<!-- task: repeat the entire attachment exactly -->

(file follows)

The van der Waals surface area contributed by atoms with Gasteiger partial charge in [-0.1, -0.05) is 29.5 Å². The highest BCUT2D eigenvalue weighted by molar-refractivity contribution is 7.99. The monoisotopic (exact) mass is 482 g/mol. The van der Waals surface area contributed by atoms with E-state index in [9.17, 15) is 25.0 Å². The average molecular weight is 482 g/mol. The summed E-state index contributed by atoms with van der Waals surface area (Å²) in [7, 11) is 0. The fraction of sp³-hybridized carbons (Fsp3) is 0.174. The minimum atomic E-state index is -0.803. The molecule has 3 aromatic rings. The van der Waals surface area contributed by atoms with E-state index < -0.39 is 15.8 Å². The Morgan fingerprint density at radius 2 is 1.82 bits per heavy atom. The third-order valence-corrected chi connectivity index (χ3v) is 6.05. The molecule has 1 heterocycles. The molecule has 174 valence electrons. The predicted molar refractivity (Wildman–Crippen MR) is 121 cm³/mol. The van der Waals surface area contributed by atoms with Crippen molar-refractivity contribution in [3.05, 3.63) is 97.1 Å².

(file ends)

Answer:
The van der Waals surface area contributed by atoms with Gasteiger partial charge in [-0.1, -0.05) is 29.5 Å². The highest BCUT2D eigenvalue weighted by molar-refractivity contribution is 7.99. The monoisotopic (exact) mass is 482 g/mol. The van der Waals surface area contributed by atoms with E-state index in [9.17, 15) is 25.0 Å². The average molecular weight is 482 g/mol. The summed E-state index contributed by atoms with van der Waals surface area (Å²) in [7, 11) is 0. The fraction of sp³-hybridized carbons (Fsp3) is 0.174. The minimum atomic E-state index is -0.803. The molecule has 3 aromatic rings. The van der Waals surface area contributed by atoms with E-state index < -0.39 is 15.8 Å². The Morgan fingerprint density at radius 2 is 1.82 bits per heavy atom. The third-order valence-corrected chi connectivity index (χ3v) is 6.05. The molecule has 1 heterocycles. The molecule has 174 valence electrons. The predicted molar refractivity (Wildman–Crippen MR) is 121 cm³/mol. The van der Waals surface area contributed by atoms with Crippen molar-refractivity contribution in [3.05, 3.63) is 97.1 Å².